I do. What? Can't wait to hear it. Is it? I was a caddy. Really? Yeah. For a golf course. I would have never took you a golf guy. Really? Yeah. For Real. So I grew up in the suburbs of Chicago. Not Kidding. This for real. Is this made up? Okay. So you grew up in the suburbs and the suburbs of Chicago. My Dad was a landscaper and uh, one of his jobs, early jobs when he was a kid was catty. And so he would drive into either his customers and, or his lot every morning. And I was 13, 14. So you can start caddying when you're pretty young and you went, dropped me. And I think one of my brothers off the one that's a year younger than me every morning at like five 30. Wow. Yeah. Early riser. Hopefully they had a good breakfast and they did not. And I'm not ready for the and nothing you have for breakfast. And you would sit there and like if you got picked, you could go and carry someone's golf bags.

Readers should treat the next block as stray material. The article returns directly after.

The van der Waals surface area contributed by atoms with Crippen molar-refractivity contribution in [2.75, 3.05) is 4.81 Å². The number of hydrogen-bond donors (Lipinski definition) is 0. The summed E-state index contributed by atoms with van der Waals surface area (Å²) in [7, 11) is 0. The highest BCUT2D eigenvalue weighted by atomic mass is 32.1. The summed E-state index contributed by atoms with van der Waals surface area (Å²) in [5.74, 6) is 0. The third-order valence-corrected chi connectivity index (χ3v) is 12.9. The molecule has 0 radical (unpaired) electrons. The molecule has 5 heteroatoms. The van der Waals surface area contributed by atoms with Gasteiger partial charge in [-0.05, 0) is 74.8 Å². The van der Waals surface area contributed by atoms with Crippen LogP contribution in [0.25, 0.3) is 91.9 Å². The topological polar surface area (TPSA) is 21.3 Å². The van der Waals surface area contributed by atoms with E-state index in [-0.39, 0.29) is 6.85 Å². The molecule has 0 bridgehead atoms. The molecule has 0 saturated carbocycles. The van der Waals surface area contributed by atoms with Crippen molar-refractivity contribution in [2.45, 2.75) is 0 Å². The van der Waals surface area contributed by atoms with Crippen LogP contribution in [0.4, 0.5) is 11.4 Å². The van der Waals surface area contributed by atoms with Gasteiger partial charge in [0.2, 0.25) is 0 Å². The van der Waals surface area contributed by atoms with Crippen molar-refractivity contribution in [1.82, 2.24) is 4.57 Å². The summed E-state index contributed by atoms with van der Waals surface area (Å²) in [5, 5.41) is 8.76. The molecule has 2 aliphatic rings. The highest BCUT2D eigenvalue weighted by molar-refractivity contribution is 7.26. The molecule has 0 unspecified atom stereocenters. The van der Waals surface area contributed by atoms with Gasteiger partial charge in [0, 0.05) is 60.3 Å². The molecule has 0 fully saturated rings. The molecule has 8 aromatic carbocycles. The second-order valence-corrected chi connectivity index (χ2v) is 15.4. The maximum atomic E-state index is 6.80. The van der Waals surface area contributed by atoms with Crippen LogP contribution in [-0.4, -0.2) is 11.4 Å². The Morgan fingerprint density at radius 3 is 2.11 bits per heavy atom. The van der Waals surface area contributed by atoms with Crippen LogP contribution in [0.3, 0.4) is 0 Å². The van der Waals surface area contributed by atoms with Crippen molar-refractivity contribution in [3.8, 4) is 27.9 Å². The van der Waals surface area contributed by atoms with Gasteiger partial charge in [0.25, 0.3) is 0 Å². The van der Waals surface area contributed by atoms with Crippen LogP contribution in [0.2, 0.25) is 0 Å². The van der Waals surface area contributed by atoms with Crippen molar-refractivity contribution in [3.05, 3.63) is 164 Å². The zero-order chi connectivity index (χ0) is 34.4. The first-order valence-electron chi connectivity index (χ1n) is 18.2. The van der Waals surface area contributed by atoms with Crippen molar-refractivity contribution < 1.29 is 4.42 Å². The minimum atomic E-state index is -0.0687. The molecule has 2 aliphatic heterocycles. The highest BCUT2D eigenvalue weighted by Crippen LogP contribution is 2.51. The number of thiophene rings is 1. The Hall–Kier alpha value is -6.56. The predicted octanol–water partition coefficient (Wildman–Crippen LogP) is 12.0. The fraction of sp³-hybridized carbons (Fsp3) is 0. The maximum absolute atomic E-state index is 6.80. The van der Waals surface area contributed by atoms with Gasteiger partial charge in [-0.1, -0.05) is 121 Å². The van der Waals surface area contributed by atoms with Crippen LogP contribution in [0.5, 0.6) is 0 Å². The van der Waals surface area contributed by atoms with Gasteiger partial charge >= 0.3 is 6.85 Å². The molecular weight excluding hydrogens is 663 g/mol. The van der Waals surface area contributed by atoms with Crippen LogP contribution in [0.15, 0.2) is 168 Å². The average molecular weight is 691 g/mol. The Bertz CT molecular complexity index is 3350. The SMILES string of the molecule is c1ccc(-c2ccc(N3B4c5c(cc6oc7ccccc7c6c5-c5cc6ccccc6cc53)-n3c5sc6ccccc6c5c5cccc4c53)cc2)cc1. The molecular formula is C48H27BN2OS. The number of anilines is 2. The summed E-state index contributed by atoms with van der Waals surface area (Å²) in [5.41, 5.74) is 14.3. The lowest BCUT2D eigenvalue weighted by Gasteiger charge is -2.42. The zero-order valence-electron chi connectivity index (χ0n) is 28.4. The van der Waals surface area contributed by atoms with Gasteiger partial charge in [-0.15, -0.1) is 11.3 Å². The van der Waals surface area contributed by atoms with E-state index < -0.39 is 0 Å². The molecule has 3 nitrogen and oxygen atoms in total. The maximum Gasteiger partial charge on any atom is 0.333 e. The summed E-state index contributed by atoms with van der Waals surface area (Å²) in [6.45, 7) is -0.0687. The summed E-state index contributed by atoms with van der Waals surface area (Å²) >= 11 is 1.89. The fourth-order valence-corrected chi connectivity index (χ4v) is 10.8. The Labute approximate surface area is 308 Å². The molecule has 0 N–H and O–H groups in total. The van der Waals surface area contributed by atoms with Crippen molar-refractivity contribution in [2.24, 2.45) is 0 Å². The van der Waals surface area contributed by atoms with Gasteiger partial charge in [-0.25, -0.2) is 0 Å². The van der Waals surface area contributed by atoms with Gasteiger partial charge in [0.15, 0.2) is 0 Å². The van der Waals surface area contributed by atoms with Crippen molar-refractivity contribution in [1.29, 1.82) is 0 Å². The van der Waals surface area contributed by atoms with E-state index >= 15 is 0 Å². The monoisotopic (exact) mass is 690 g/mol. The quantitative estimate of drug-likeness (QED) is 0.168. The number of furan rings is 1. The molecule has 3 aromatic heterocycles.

I think that would be an awesome job. And have the wind is blowing in your hair
and if you did not, if you did not get picked, you would just sit there for hours and hours and hours. And there was, there was a really terrible experience because I was, we were, it sounds like it wasn't, it wasn't because we never worked. Like we would just sit there and just like wait and wait and wait and wait and wait and put on a turtle eggs though. What's your hobby? Turtle eggs. Yeah, but turtle coffee. Wow. That's crazy. What a small world. Totally dokie. No, for real. Um, I've got a few interests. Hobbies. I don't really have time for hobbies or working out. I work too much, but, um, if I had my druthers, I